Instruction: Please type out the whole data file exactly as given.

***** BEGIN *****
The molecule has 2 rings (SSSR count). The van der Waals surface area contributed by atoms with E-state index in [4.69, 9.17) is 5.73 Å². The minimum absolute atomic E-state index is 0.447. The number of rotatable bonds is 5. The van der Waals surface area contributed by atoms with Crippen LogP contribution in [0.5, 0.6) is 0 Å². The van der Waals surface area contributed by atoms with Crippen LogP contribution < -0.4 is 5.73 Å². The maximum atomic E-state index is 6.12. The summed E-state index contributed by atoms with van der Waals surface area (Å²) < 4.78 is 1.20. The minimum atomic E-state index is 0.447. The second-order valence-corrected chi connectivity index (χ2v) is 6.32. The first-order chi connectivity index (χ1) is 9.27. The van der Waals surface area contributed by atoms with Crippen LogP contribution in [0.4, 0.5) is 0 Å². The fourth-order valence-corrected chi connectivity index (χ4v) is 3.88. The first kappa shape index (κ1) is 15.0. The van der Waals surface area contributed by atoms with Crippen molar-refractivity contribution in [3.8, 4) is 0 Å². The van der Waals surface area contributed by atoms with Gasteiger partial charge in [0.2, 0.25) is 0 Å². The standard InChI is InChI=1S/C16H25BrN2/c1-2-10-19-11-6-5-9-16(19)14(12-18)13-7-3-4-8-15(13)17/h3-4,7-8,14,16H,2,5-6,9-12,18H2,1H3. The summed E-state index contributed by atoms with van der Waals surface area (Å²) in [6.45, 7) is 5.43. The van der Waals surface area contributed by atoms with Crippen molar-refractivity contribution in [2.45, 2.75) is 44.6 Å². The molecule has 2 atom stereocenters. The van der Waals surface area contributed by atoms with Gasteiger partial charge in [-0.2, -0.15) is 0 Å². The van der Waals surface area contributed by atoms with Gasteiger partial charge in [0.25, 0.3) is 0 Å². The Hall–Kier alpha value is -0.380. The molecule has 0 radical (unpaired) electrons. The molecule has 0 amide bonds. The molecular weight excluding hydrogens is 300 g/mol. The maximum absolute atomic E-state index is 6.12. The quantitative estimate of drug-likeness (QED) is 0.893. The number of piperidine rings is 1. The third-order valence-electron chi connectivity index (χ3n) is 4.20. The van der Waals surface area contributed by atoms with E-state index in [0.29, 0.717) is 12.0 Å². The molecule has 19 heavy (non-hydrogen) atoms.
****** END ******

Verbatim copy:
The molecule has 2 rings (SSSR count). The van der Waals surface area contributed by atoms with E-state index in [4.69, 9.17) is 5.73 Å². The minimum absolute atomic E-state index is 0.447. The number of rotatable bonds is 5. The van der Waals surface area contributed by atoms with Crippen LogP contribution in [0.5, 0.6) is 0 Å². The van der Waals surface area contributed by atoms with Crippen LogP contribution < -0.4 is 5.73 Å². The maximum atomic E-state index is 6.12. The summed E-state index contributed by atoms with van der Waals surface area (Å²) < 4.78 is 1.20. The minimum atomic E-state index is 0.447. The second-order valence-corrected chi connectivity index (χ2v) is 6.32. The first-order chi connectivity index (χ1) is 9.27. The van der Waals surface area contributed by atoms with Crippen LogP contribution in [0.4, 0.5) is 0 Å². The fourth-order valence-corrected chi connectivity index (χ4v) is 3.88. The first kappa shape index (κ1) is 15.0. The van der Waals surface area contributed by atoms with Crippen molar-refractivity contribution in [3.8, 4) is 0 Å². The van der Waals surface area contributed by atoms with Gasteiger partial charge in [0.2, 0.25) is 0 Å². The standard InChI is InChI=1S/C16H25BrN2/c1-2-10-19-11-6-5-9-16(19)14(12-18)13-7-3-4-8-15(13)17/h3-4,7-8,14,16H,2,5-6,9-12,18H2,1H3. The summed E-state index contributed by atoms with van der Waals surface area (Å²) in [6.45, 7) is 5.43. The van der Waals surface area contributed by atoms with Crippen molar-refractivity contribution in [2.45, 2.75) is 44.6 Å². The molecule has 2 atom stereocenters. The van der Waals surface area contributed by atoms with Gasteiger partial charge in [-0.2, -0.15) is 0 Å². The van der Waals surface area contributed by atoms with Gasteiger partial charge in [0.25, 0.3) is 0 Å². The Hall–Kier alpha value is -0.380. The molecule has 0 radical (unpaired) electrons. The molecule has 0 amide bonds. The molecular weight excluding hydrogens is 300 g/mol. The maximum absolute atomic E-state index is 6.12. The quantitative estimate of drug-likeness (QED) is 0.893. The number of piperidine rings is 1. The third-order valence-electron chi connectivity index (χ3n) is 4.20. The van der Waals surface area contributed by atoms with E-state index in [0.29, 0.717) is 12.0 Å². The molecule has 19 heavy (non-hydrogen) atoms.